The Susan G. Komen for the Cure foundation — whom CSH has supported through its annual participation in Race for the Cure for the past 17 years — reversed its decision to fund Planned Parenthood following public outcry from the public, including Komen supporters and donors.
The $700,000 grant for Planned Parenthood — while being just a minor part of the Komen foundation’s grant budget — is a major part of Planned Parenthood’s health care fund. Planned Parenthood provides health care to one in five women in America, according to Cecil Richards, president of Planned Parenthood.
“This contribution will help ensure that politics don’t interfere with women having access to health care,” Richards said in a statement.
While Planned Parenthood does perform abortions, which are objectionable to many religious and political groups including the Catholic Church, Planned Parenthood as a whole is the only viable option for many poor and working women without health care. Planned Parenthood provides low-cost and free services such as cancer screenings, birth control and family planning, as well as testing and treatment of sexually transmitted disease — not just abortions.
“The divisiveness caused by the original Komen decision [to cut off funds] did not reflect well on the foundation’s positive work,” Sen. Dianne Feinstein (D-Calif.) said in a statement. “[Restoring funding] is a victory for women’s health and a huge win for all the men and women who made their voices heard this week.”
Health care is a basic right that should be guaranteed toevery person, regardless of class or ability to pay, according to Pope Benedict XVI in a statement read by Cardinal Tarcisio Bertone at the 25th International Conference of the Pontifical Council for Health Care Ministry at the Vatican in November 2010 .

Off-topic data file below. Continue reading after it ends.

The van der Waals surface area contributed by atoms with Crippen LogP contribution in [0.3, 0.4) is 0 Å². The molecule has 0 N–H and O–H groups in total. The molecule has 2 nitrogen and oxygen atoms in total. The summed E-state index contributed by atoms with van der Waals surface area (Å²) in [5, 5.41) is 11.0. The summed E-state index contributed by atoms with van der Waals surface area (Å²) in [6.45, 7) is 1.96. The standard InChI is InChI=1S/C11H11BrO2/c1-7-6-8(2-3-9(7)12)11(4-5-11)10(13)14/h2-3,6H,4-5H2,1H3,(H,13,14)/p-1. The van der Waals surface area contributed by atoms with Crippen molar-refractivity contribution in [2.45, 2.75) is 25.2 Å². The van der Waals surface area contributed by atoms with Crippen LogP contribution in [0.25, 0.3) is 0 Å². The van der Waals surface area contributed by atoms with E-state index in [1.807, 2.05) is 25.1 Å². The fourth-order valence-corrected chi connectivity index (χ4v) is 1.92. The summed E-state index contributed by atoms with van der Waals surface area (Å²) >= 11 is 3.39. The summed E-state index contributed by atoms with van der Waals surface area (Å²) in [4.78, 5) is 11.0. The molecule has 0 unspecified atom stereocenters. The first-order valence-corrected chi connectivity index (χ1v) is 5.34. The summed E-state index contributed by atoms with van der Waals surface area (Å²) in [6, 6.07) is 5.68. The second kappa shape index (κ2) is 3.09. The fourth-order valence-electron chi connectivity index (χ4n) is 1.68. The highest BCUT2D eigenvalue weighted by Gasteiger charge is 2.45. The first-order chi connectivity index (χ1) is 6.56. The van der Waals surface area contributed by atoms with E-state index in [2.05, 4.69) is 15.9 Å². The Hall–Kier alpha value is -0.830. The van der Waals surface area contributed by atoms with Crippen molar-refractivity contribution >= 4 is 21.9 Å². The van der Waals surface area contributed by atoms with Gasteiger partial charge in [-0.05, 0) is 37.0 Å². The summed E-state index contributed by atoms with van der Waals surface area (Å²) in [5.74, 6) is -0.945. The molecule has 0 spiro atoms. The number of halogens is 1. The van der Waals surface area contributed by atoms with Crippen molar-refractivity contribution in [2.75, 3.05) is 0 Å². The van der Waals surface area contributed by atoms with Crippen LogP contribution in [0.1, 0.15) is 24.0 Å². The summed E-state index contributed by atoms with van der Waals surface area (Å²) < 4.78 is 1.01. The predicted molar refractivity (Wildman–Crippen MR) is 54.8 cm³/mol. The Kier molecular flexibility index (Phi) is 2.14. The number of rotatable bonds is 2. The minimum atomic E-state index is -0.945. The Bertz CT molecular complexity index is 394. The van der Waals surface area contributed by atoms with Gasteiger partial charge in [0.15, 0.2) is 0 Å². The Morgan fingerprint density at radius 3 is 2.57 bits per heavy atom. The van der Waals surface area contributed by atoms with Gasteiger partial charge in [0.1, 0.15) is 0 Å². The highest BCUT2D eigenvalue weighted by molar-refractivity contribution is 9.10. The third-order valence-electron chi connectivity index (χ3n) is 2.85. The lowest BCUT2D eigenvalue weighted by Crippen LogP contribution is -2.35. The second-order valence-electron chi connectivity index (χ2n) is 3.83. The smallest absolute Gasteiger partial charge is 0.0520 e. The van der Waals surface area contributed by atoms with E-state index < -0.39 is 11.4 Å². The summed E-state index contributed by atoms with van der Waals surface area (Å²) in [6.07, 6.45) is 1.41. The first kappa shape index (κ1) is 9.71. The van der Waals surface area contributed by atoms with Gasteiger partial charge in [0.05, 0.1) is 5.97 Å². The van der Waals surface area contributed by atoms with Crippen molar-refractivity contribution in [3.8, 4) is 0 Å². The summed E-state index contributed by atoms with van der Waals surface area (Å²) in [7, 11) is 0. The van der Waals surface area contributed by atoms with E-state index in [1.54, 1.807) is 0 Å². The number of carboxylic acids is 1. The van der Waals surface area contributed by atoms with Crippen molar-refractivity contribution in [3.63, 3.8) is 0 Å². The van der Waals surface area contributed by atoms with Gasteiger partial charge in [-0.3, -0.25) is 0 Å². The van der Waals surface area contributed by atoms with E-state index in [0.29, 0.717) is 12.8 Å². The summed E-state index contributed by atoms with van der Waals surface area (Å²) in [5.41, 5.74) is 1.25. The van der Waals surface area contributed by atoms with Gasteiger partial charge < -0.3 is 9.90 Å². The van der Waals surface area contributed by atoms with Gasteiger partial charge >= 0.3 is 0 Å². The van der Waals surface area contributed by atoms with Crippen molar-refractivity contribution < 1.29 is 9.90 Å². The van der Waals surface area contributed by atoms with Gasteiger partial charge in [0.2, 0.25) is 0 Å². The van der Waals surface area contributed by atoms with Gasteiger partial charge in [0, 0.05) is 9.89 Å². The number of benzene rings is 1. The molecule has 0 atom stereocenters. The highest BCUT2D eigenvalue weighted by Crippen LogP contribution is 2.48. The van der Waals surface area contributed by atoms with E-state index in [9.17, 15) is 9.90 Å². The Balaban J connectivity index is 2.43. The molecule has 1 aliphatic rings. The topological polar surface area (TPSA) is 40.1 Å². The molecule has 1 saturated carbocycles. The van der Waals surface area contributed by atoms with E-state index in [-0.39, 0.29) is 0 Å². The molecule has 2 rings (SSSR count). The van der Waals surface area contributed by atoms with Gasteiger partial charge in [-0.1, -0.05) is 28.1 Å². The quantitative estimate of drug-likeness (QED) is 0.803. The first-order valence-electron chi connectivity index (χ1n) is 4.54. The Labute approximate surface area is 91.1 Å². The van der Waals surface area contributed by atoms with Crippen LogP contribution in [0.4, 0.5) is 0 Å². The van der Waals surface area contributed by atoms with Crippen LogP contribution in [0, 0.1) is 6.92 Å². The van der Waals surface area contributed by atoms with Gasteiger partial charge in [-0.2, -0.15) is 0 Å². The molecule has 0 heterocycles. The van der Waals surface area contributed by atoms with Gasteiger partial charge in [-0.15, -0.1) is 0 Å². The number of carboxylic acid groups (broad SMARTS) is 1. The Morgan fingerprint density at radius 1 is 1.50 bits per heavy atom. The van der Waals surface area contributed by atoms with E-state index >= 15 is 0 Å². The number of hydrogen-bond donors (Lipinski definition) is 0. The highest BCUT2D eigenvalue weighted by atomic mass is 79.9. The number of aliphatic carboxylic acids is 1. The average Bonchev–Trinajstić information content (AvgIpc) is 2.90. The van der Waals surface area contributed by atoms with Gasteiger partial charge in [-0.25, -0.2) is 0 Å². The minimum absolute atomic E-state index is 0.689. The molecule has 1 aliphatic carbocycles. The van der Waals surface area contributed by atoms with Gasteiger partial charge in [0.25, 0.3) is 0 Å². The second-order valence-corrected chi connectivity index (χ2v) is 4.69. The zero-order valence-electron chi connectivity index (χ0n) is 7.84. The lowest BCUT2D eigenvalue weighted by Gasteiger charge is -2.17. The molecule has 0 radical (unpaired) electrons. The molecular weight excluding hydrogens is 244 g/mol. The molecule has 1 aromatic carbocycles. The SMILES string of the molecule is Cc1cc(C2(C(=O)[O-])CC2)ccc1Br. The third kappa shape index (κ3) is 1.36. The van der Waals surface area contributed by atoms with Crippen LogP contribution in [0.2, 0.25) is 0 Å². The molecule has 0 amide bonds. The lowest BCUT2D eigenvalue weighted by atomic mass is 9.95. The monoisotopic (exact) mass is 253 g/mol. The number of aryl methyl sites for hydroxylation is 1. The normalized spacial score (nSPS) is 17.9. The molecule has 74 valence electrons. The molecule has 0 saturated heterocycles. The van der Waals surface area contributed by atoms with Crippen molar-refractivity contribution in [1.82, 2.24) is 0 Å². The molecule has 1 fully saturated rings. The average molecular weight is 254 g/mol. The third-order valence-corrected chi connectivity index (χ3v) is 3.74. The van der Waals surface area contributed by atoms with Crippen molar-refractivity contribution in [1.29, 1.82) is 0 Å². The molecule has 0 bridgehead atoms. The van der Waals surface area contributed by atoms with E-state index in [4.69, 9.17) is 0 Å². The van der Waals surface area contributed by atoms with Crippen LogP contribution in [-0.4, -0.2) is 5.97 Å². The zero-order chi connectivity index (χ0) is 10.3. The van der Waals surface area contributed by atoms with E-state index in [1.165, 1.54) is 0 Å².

“Justice requires guaranteed universal access to health care [and something] commonly accepted as a fundamental human right,” the pontiff said.
The Komen foundation’s stated goal — as the world’s largest charity devoted to curing breast cancer — is to find a cure for this disease and eradicate it. Komen estimates one in eight women in the United States projected to develop breast cancer.
Resuming funding for Planned Parenthood promotes advocacy for women’s health, no matter the means.
“We want to apologize to the American public for recent decisions that cast doubt upon our commitment to our mission of saving women’s lives,” wrote Komen founder Nancy Brinker and the Susan G. Komen Board of Directors in a statement following the restoration of funds. “It is our hope … [that people] reflect on how grants can most effectively and directly be administered without controversies that hurt the cause of women.”
Brinker continues with a plea to keep women’s well-being separate from the politics surrounding resentment to the restoration of Planned Parenthood funds. Komen’s bigger picture focuses on the projected 226,870 cases of invasive breast cancer in women and how to treat them, and by giving grants to Planned Parenthood, it opens the door to health care for more women.
“It was imperative that the Komen foundation made the decision to help fund Planned Parenthood because one of the main things they do is educate,” Women’s Studies student Chiara Figari said. “People are stuck on the fact that they give some abortions. They forget Planned Parenthood’s main goal is to educate — they don’t see how vital that is in our society.”